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Annual Juneteenth festival celebrates emancipation

By Samuel Motley

SALISBURY — Juneteenth is a reminder of the struggle African-Americans’ ancestors went through, said Salisbury-Rowan NAACP First Vice President Yolanda Woods, adding that it was also a reminder of what African-Americans still need to do.

The event is a way to bring the community together, Woods added.

The Juneteenth celebration, taking place on Saturday from 11 a.m. to 7 p.m., was filled with live music, vendors and food. This is the 39th celebration of Juneteenth that the Salisbury-Rowan NAACP has put on in Salisbury, said President Gemale Black.

The celebration is a remembrance of the freeing of enslaved Americans, said Anthony Smith, political action chairman of the NAACP. And he called it the 4th of July for African-Americans because slavery lasted well after 1776, the year of America’s independence, to 1865, the year the civil war ended, he said.

More specifically, Juneteenth celebrates June 19, 1865, the date last enslaved Africans in Galveston, Texas, got news from Major General Gordon Granger that they were freed, said Event Attendee Yvonne Dixon.

Enslaved Africans had been freed under the Emancipation Proclamation two years earlier on January 1, 1863, under the direction of Abraham Lincoln, but the law was not enforced in the then Confederate states, Dixon added.

It is a part of history, Dixon said, which needs to be kept alive.

“I am apart of history,” she said.


The celebration is a way for the city to all of its ancestors and history, said Salisbury Mayor Al Heggins while attending the event.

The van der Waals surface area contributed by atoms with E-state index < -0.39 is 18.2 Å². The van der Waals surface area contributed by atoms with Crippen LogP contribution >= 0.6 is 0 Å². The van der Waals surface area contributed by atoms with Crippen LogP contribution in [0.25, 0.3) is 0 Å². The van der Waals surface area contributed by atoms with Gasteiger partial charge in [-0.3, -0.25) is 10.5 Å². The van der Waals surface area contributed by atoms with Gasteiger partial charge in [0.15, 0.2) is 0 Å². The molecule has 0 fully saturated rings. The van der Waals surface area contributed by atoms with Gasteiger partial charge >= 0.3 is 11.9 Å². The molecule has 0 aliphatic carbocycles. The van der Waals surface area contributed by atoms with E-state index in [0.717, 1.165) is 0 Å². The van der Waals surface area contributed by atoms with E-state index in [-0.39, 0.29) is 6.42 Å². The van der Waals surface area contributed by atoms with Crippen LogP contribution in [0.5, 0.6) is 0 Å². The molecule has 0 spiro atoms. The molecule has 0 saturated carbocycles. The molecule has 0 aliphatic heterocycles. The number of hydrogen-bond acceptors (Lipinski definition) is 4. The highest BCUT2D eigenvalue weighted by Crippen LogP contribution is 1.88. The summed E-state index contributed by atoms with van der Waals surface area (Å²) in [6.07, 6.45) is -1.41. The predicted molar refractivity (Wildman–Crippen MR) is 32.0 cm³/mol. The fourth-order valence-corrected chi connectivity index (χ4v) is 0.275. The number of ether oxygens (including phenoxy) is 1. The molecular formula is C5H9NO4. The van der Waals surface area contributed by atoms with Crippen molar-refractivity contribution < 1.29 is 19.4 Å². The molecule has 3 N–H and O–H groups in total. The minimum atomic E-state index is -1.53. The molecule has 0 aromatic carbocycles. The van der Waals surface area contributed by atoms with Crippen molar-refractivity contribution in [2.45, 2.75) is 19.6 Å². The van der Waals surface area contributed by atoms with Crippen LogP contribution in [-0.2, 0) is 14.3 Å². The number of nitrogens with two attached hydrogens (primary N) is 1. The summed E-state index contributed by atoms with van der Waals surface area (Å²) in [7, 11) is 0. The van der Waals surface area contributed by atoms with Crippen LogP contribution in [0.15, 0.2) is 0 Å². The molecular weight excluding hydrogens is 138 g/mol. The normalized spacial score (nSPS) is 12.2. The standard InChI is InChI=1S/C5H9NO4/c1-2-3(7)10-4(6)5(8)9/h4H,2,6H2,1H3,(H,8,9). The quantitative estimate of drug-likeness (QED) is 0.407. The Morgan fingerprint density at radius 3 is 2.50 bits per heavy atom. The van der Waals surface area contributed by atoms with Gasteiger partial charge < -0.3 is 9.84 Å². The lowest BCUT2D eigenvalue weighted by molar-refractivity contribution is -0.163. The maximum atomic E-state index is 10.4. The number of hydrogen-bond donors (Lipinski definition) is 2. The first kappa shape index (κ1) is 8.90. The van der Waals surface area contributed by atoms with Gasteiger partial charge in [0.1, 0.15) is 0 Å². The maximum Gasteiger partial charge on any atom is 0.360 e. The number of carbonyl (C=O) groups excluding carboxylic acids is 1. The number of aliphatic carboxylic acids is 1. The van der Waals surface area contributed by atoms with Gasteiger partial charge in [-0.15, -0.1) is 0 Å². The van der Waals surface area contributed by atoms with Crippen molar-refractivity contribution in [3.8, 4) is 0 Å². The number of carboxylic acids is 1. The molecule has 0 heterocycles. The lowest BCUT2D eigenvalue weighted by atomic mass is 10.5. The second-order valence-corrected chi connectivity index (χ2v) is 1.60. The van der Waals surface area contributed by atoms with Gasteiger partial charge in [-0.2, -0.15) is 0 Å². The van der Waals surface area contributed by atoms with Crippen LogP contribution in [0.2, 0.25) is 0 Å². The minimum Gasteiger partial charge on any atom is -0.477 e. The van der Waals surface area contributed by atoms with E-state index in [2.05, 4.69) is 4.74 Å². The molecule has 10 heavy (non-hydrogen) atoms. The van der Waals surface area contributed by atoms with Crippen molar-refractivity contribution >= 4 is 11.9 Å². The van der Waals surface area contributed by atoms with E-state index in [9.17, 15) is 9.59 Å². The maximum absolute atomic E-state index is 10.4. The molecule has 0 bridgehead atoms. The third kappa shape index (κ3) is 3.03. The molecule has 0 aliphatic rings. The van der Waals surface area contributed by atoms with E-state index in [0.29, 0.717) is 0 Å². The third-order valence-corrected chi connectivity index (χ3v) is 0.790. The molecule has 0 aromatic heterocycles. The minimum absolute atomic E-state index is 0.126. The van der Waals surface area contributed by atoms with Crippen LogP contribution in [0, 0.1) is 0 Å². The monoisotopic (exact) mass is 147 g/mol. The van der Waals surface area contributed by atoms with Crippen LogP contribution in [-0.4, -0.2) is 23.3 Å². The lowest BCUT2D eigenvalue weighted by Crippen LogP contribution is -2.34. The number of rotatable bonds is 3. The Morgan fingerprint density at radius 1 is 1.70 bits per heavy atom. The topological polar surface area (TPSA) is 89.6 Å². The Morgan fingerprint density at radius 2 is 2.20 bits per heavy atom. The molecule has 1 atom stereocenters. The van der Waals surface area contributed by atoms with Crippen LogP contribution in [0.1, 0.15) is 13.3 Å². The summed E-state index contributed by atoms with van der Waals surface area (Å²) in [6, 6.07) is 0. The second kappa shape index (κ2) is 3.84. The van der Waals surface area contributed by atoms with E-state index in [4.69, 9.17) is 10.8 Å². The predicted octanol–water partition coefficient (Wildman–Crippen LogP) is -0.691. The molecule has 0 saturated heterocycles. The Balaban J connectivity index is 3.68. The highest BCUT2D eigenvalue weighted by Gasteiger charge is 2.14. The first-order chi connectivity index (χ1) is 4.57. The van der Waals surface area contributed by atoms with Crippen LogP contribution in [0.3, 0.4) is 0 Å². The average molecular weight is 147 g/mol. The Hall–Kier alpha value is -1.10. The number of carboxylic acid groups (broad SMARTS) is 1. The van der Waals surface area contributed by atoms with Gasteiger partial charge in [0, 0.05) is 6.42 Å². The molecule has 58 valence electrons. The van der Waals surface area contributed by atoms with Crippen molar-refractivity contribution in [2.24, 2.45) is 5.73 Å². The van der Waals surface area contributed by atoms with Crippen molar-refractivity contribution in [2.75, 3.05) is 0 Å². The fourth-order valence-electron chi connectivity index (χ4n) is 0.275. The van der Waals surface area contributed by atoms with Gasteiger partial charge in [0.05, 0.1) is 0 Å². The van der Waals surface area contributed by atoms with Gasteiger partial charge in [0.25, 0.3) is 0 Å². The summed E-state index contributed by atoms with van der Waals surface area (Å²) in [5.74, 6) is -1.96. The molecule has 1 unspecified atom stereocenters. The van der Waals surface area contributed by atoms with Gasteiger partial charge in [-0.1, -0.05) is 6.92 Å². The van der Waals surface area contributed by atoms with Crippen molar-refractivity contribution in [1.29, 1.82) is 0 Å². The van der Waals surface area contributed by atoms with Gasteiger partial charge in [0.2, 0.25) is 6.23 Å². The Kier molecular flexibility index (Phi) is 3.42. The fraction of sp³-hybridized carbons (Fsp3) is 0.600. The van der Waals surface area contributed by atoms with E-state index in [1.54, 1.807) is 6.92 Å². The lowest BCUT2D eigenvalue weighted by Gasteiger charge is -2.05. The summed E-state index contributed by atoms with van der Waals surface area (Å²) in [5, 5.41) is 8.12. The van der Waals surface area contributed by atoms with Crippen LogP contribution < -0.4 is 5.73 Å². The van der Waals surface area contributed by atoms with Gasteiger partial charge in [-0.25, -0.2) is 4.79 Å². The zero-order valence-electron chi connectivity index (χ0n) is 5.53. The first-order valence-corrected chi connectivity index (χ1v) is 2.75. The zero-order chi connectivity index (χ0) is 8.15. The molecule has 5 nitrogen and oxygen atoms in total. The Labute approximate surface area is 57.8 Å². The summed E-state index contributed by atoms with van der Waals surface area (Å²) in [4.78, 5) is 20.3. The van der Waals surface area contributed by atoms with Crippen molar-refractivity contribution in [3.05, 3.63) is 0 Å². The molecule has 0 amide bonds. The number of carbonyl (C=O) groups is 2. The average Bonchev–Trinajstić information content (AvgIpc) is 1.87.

Yolanda Byrd, a Winston-Salem State University social work professor and vendor at the Juneteenth celebration, said the event is one she feels attached to. It is hard to feel attached to the 4th of July when Africans were still enslaved in 1776, she said.

Events such as Juneteenth are important to make sure the community is inclusive, Byrd said. It is a way to appreciate diversity and learn more about history, she said.

To celebrate the event, Byrd was selling “culturally relevant” items from her online shop, Je’ Taun’s Loot, she said. This included earrings and jewelry with the year 1865 and June 19 on them, she said. It is hard to find products like this in Salisbury, she added.

The is event is a celebration of culture, said Salisbury-Rowan NAACP Religious Affairs Chair Marcus Fairley at the event. It is also a celebration of African-American struggles and a sign of hope, Fairley said.

Kevin Boss, owners of Good Finger Licking and bishop of World of Faith Ministry said he came today, as a vendor, to support the event.

It was nice to see a day where everyone was getting along, he said.

Next year’s annual Juneteenth will mark the event’s 40th anniversary.

Contact reporter Samuel Motley at 704-797-4264.



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